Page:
But what, now, if we went the other way? From humans, instead of larger scales, what if we put away our telescope and broke out our microscopes? What would we see?

Well, going down to the scale of maybe ten microns, we bypass things like pollen spores, dust mites, and the paramecium, and come all the way down to individual blood cells. Tiny, tiny things. A single blood cell compared to you is slightly larger than you compared to the Earth.

And remember, your lone body contains somewhere around 40 billion blood cells at any given time. And if I went down by another factor of a million from here, I'll pass by everything interesting. All the most primitive cells, the tiniest virus, a single strand of DNA, a single molecule, everything. A blood cell to a human is the same scale as...

the smallest single atom in the Universe, hydrogen, is to a single cell. Hydrogen, the simplest atom out there, with just one proton and one electron.

And yet, I can go smaller still. Another factor of a million takes me inside the atom's nucleus, inside a single proton, down to the smallest subatomic constituents I know of.

Kind of. These fundamental constituents of matter -- as far as we can tell -- aren't 10-18 meters in size. They're constrained, by our strongest particle accelerators, to be less than 10-18 meters in size!

In other words, all the sizes less than or equal to 10-18 meters are upper limits! While the interactive demonstration will take you smaller and smaller, and will show you (possibly fictional) particles like preons and strings, this brings us to the particle physicist's nightmare. What if all of these subatomic particles: quarks, gluons, electrons, neutrinos, etc., are really, really tiny?

What if they go all the way down to the Planck scale, for example?

It would mean that -- other than the Higgs -- there are no new particles to find by building accelerators. (Not, at least, until we build an accelerator larger than the Solar System.)

And that's the Universe we know, from the largest to the smallest, as we run up against the limits! What lies beyond? Well, like Huxley said, the other side -- at least for the time being -- is hidden from us.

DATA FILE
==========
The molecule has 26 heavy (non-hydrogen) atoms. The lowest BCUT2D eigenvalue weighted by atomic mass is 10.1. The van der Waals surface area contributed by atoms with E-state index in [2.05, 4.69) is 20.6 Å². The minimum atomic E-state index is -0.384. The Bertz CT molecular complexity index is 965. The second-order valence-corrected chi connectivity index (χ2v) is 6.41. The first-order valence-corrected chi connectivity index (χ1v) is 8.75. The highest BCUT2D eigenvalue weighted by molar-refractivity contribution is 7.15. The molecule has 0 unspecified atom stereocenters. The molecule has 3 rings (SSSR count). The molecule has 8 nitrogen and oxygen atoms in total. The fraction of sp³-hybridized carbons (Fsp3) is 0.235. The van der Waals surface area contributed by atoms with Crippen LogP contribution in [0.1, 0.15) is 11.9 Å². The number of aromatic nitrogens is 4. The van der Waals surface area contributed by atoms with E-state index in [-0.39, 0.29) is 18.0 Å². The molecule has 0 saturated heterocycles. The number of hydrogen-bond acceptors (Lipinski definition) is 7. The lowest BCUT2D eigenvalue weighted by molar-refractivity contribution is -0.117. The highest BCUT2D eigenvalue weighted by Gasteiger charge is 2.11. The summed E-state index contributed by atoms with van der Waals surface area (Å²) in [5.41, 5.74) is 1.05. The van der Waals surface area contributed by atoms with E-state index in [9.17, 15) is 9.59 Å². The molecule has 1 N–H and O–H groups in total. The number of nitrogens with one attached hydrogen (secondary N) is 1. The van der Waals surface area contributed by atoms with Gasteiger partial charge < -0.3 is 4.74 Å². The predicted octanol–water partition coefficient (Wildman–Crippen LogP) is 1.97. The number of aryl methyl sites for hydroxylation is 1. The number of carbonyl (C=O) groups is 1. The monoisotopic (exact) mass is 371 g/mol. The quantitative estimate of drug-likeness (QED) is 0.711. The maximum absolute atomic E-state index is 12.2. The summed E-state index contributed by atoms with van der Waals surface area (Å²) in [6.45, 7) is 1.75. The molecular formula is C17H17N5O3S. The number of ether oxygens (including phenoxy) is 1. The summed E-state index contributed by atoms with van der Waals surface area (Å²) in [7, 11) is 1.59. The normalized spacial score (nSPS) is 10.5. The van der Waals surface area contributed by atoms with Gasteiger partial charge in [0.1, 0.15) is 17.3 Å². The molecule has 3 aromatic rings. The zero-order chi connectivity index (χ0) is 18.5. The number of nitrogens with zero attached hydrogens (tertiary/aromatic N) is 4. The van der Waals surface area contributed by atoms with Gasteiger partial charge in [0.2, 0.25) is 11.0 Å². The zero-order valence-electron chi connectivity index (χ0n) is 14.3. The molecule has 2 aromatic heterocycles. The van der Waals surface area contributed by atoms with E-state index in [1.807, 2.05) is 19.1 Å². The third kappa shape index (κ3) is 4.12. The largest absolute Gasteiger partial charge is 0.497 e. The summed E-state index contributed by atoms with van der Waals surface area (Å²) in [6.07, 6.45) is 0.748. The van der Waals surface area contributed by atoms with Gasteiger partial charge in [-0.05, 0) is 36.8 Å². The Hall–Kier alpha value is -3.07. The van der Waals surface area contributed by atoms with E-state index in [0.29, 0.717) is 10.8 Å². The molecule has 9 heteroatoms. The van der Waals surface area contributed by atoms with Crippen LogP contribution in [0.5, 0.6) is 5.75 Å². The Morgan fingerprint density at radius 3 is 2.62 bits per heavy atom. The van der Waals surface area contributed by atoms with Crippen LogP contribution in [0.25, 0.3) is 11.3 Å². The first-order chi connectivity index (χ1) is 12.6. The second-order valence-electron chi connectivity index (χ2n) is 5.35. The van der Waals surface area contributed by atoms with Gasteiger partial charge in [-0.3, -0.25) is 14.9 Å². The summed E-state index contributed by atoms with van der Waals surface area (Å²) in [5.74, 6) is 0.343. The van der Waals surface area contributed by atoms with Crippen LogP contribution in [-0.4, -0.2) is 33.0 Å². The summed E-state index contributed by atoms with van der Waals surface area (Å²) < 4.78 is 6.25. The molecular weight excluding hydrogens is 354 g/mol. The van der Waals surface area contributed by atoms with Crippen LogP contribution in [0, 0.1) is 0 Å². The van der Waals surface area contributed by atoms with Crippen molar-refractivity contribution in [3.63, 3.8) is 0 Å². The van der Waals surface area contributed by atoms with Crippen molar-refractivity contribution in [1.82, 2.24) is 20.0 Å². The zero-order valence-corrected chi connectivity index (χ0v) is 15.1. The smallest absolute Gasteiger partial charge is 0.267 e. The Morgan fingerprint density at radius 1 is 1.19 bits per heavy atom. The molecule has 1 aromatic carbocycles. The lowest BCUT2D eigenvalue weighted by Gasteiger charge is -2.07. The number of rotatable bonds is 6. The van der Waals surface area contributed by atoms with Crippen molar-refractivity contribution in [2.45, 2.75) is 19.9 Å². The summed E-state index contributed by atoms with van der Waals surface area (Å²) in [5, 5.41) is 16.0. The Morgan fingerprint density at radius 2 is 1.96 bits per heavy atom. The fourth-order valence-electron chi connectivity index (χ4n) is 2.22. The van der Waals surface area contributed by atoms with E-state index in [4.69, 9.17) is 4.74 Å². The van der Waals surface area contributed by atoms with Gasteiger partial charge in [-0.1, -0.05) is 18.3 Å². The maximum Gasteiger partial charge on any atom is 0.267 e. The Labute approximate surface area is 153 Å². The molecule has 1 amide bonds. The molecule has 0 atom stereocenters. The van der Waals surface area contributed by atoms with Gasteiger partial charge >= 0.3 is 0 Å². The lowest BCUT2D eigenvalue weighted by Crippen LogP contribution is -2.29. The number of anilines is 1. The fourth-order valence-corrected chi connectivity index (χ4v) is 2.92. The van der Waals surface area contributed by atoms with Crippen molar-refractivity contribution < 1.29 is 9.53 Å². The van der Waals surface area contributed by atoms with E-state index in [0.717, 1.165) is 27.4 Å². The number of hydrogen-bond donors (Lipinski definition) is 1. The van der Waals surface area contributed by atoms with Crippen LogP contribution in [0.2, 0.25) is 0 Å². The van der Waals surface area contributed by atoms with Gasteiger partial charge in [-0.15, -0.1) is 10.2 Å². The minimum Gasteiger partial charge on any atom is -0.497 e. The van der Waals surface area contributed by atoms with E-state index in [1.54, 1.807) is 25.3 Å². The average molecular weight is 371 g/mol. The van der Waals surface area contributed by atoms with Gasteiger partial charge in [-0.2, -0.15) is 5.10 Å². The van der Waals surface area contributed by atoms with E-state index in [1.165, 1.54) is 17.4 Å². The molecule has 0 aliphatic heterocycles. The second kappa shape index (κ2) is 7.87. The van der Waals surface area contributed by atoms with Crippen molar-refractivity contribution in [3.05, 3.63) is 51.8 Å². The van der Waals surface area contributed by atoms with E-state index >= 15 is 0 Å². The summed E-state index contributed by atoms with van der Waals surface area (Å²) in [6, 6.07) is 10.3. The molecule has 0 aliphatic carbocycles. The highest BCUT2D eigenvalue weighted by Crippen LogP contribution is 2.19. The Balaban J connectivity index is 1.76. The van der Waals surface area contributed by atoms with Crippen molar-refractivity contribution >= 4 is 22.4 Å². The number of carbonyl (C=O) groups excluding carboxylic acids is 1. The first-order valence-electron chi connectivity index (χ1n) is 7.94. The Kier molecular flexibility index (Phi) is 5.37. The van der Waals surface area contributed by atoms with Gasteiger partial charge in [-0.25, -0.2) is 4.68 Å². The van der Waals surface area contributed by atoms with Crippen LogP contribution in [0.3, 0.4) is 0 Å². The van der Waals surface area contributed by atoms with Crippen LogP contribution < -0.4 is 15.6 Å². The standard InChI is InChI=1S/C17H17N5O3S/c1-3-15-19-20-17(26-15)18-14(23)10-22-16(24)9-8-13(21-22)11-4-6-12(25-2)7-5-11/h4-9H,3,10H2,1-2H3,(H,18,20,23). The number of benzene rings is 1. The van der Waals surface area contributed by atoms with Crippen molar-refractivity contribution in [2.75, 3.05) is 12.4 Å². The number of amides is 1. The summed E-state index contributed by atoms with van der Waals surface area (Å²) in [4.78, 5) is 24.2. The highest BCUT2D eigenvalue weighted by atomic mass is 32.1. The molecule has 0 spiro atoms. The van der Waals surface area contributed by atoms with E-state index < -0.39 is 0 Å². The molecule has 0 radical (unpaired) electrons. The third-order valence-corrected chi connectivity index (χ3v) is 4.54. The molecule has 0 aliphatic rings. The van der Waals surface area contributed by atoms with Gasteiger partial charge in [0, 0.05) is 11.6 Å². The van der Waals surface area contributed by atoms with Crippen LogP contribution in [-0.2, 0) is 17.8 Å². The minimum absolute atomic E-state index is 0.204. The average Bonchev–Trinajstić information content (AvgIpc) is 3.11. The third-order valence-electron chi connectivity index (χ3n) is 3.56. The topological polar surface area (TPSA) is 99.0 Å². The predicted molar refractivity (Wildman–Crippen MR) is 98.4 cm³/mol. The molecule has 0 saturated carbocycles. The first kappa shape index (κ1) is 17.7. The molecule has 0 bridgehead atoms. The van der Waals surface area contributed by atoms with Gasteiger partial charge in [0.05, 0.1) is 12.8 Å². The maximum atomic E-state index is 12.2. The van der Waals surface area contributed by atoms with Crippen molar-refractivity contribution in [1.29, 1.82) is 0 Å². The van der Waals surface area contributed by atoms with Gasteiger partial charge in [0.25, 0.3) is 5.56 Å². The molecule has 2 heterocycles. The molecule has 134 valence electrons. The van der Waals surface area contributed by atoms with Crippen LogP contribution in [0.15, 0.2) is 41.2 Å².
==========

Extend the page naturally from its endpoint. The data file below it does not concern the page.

Hope this takes you into a great weekend!


More like this

"I was like a boy playing on the sea-shore, and diverting myself now and then finding a smoother pebble or a prettier shell than ordinary, whilst the great ocean of truth lay all undiscovered before me." -Isaac Newton

By ThirtyFiveUp (not verified) on 15 Oct 2010 #permalink

Thanks for the work and care that you seem to have put into this missive. But stop being so special! Use some discipline. There's a small chance you may have something worthwhile to contribute.

Nice picture of a static universe there, Fred!

/Muttley snigger ;-)

I love that website. I love anything that gives me the feeling (however fleeting) that I actually can grasp all these different scales.

I've a question for Ethan or anyone who's familiar with Planck length. I was curious where does it come from and what kind of thing does it capture so I checked the wiki article on it but it made me more confused. For instance, it says,
"The physical significance of the Planck length, if any, is not yet known. Because the Planck length is the only length that can be formed from the constants c, G, and ħ, dimensional analysis suggests that lengths of special significance in quantum gravity are likely to be small multiples of the Planck length."

Is this correct? Where does the Planck length come from? What does it mean that it's the smallest length that makes sense?

By Lotharloo (not verified) on 16 Oct 2010 #permalink

c and G are the fundamental constants in General Relativity which describes space-time. ħ is the fundamental constant of quantum mechanics. There's reason to think that a theory of quantum gravity will involve a discretization of space-time, implying a smallest lengthscale. A reasonable estimate for this scale can be made heuristically by putting the three mentioned constants together. But I think it also arises quite naturally in our existing attempts at quantizing gravity.